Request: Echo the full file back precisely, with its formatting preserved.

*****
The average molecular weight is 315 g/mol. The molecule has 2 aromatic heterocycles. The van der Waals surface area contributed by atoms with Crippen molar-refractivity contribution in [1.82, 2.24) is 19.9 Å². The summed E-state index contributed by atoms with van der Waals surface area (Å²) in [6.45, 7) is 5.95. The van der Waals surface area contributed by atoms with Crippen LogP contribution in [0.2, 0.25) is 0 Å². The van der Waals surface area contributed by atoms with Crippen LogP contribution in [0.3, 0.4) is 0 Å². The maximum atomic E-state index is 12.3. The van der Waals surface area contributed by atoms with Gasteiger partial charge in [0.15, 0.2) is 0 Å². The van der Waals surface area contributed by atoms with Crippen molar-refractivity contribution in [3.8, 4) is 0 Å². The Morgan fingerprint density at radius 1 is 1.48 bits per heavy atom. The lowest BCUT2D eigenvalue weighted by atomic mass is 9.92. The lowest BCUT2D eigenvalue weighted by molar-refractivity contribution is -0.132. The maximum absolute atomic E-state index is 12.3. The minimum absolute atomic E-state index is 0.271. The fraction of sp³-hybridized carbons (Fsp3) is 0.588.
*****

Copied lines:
The average molecular weight is 315 g/mol. The molecule has 2 aromatic heterocycles. The van der Waals surface area contributed by atoms with Crippen molar-refractivity contribution in [1.82, 2.24) is 19.9 Å². The summed E-state index contributed by atoms with van der Waals surface area (Å²) in [6.45, 7) is 5.95. The van der Waals surface area contributed by atoms with Crippen LogP contribution in [0.2, 0.25) is 0 Å². The van der Waals surface area contributed by atoms with Crippen LogP contribution in [0.3, 0.4) is 0 Å². The maximum atomic E-state index is 12.3. The van der Waals surface area contributed by atoms with Gasteiger partial charge in [0.15, 0.2) is 0 Å². The van der Waals surface area contributed by atoms with Crippen molar-refractivity contribution in [3.8, 4) is 0 Å². The Morgan fingerprint density at radius 1 is 1.48 bits per heavy atom. The lowest BCUT2D eigenvalue weighted by atomic mass is 9.92. The lowest BCUT2D eigenvalue weighted by molar-refractivity contribution is -0.132. The maximum absolute atomic E-state index is 12.3. The minimum absolute atomic E-state index is 0.271. The fraction of sp³-hybridized carbons (Fsp3) is 0.588.